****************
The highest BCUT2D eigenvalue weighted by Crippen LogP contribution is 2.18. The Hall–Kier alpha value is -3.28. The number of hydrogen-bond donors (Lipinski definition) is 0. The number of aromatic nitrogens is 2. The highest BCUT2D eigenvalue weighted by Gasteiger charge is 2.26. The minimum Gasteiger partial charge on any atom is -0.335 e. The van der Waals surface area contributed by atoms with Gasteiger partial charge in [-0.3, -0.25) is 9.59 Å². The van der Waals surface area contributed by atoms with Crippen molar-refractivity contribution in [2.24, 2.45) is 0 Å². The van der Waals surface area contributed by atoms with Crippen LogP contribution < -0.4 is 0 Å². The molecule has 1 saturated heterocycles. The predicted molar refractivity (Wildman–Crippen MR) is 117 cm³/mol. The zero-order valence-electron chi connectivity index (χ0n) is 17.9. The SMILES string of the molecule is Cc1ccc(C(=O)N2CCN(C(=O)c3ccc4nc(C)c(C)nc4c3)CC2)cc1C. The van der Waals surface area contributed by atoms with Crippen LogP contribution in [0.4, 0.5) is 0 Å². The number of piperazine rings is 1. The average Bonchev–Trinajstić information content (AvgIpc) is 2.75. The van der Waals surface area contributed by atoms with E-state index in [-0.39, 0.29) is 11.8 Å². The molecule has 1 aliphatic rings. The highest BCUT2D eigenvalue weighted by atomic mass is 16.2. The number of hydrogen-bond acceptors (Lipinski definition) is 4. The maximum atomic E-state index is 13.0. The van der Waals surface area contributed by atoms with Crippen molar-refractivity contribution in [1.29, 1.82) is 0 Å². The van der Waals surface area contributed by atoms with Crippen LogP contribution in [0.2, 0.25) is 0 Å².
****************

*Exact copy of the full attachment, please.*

The highest BCUT2D eigenvalue weighted by Crippen LogP contribution is 2.18. The Hall–Kier alpha value is -3.28. The number of hydrogen-bond donors (Lipinski definition) is 0. The number of aromatic nitrogens is 2. The highest BCUT2D eigenvalue weighted by Gasteiger charge is 2.26. The minimum Gasteiger partial charge on any atom is -0.335 e. The van der Waals surface area contributed by atoms with Gasteiger partial charge in [-0.3, -0.25) is 9.59 Å². The van der Waals surface area contributed by atoms with Crippen molar-refractivity contribution in [2.24, 2.45) is 0 Å². The van der Waals surface area contributed by atoms with Crippen LogP contribution < -0.4 is 0 Å². The molecule has 1 saturated heterocycles. The predicted molar refractivity (Wildman–Crippen MR) is 117 cm³/mol. The zero-order valence-electron chi connectivity index (χ0n) is 17.9. The SMILES string of the molecule is Cc1ccc(C(=O)N2CCN(C(=O)c3ccc4nc(C)c(C)nc4c3)CC2)cc1C. The van der Waals surface area contributed by atoms with Crippen LogP contribution in [0.4, 0.5) is 0 Å². The number of piperazine rings is 1. The average Bonchev–Trinajstić information content (AvgIpc) is 2.75. The van der Waals surface area contributed by atoms with E-state index in [-0.39, 0.29) is 11.8 Å². The molecule has 1 aliphatic rings. The highest BCUT2D eigenvalue weighted by atomic mass is 16.2. The number of hydrogen-bond acceptors (Lipinski definition) is 4. The maximum atomic E-state index is 13.0. The van der Waals surface area contributed by atoms with Crippen molar-refractivity contribution in [1.29, 1.82) is 0 Å². The van der Waals surface area contributed by atoms with Crippen LogP contribution in [0.2, 0.25) is 0 Å².